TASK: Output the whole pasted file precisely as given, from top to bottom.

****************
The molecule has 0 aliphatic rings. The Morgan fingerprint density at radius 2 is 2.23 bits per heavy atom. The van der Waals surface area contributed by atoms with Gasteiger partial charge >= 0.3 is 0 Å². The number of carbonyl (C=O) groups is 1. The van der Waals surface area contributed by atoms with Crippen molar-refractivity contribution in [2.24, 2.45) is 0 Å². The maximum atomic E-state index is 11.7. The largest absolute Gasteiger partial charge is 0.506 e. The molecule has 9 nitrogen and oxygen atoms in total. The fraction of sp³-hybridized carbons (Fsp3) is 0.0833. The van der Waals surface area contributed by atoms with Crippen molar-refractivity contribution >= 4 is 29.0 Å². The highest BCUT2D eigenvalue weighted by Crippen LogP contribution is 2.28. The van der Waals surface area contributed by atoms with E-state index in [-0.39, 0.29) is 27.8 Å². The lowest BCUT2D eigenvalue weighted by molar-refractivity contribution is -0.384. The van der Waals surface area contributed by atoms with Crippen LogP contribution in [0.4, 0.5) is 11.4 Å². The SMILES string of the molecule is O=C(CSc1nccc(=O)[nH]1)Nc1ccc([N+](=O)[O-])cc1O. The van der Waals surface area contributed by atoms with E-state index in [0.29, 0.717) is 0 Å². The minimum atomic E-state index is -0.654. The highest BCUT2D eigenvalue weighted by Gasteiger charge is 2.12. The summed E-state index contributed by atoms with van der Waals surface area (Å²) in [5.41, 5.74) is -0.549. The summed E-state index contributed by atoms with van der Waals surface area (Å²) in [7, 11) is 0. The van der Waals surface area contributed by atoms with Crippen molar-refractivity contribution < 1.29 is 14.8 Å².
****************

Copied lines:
The molecule has 0 aliphatic rings. The Morgan fingerprint density at radius 2 is 2.23 bits per heavy atom. The van der Waals surface area contributed by atoms with Gasteiger partial charge >= 0.3 is 0 Å². The number of carbonyl (C=O) groups is 1. The van der Waals surface area contributed by atoms with Crippen molar-refractivity contribution in [2.24, 2.45) is 0 Å². The maximum atomic E-state index is 11.7. The largest absolute Gasteiger partial charge is 0.506 e. The molecule has 9 nitrogen and oxygen atoms in total. The fraction of sp³-hybridized carbons (Fsp3) is 0.0833. The van der Waals surface area contributed by atoms with Crippen molar-refractivity contribution >= 4 is 29.0 Å². The highest BCUT2D eigenvalue weighted by Crippen LogP contribution is 2.28. The van der Waals surface area contributed by atoms with E-state index in [-0.39, 0.29) is 27.8 Å². The lowest BCUT2D eigenvalue weighted by molar-refractivity contribution is -0.384. The van der Waals surface area contributed by atoms with Crippen LogP contribution in [0.4, 0.5) is 11.4 Å². The SMILES string of the molecule is O=C(CSc1nccc(=O)[nH]1)Nc1ccc([N+](=O)[O-])cc1O. The van der Waals surface area contributed by atoms with E-state index in [0.29, 0.717) is 0 Å². The minimum atomic E-state index is -0.654. The highest BCUT2D eigenvalue weighted by Gasteiger charge is 2.12. The summed E-state index contributed by atoms with van der Waals surface area (Å²) in [5.41, 5.74) is -0.549. The summed E-state index contributed by atoms with van der Waals surface area (Å²) in [7, 11) is 0. The van der Waals surface area contributed by atoms with Crippen molar-refractivity contribution < 1.29 is 14.8 Å².